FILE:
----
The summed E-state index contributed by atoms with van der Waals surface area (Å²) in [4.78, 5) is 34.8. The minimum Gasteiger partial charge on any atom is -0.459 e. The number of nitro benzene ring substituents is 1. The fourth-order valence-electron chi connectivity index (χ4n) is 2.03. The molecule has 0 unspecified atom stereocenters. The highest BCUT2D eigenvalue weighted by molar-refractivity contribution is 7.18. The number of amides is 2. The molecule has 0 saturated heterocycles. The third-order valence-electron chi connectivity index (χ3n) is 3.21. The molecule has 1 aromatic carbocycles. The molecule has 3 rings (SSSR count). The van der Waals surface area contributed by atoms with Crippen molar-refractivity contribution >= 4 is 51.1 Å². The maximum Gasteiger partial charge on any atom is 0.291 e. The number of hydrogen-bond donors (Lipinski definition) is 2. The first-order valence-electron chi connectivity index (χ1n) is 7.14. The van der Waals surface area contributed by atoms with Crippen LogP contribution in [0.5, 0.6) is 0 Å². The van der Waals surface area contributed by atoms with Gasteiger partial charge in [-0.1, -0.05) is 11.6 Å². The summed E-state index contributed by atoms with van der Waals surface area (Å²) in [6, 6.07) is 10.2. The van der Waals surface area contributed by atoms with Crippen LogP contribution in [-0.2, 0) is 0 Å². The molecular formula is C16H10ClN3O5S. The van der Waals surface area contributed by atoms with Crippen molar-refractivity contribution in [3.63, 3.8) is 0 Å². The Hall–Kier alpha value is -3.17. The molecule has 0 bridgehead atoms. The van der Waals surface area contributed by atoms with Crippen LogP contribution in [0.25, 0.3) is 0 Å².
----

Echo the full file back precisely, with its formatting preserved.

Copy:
The summed E-state index contributed by atoms with van der Waals surface area (Å²) in [4.78, 5) is 34.8. The minimum Gasteiger partial charge on any atom is -0.459 e. The number of nitro benzene ring substituents is 1. The fourth-order valence-electron chi connectivity index (χ4n) is 2.03. The molecule has 0 unspecified atom stereocenters. The highest BCUT2D eigenvalue weighted by molar-refractivity contribution is 7.18. The number of amides is 2. The molecule has 0 saturated heterocycles. The third-order valence-electron chi connectivity index (χ3n) is 3.21. The molecule has 1 aromatic carbocycles. The molecule has 3 rings (SSSR count). The van der Waals surface area contributed by atoms with Crippen molar-refractivity contribution >= 4 is 51.1 Å². The maximum Gasteiger partial charge on any atom is 0.291 e. The number of hydrogen-bond donors (Lipinski definition) is 2. The first-order valence-electron chi connectivity index (χ1n) is 7.14. The van der Waals surface area contributed by atoms with Crippen LogP contribution in [0.5, 0.6) is 0 Å². The van der Waals surface area contributed by atoms with Gasteiger partial charge in [-0.1, -0.05) is 11.6 Å². The summed E-state index contributed by atoms with van der Waals surface area (Å²) in [6, 6.07) is 10.2. The van der Waals surface area contributed by atoms with Crippen LogP contribution in [-0.2, 0) is 0 Å². The molecular formula is C16H10ClN3O5S. The van der Waals surface area contributed by atoms with Crippen molar-refractivity contribution in [3.63, 3.8) is 0 Å². The Hall–Kier alpha value is -3.17. The molecule has 0 bridgehead atoms. The van der Waals surface area contributed by atoms with Crippen LogP contribution in [0.25, 0.3) is 0 Å².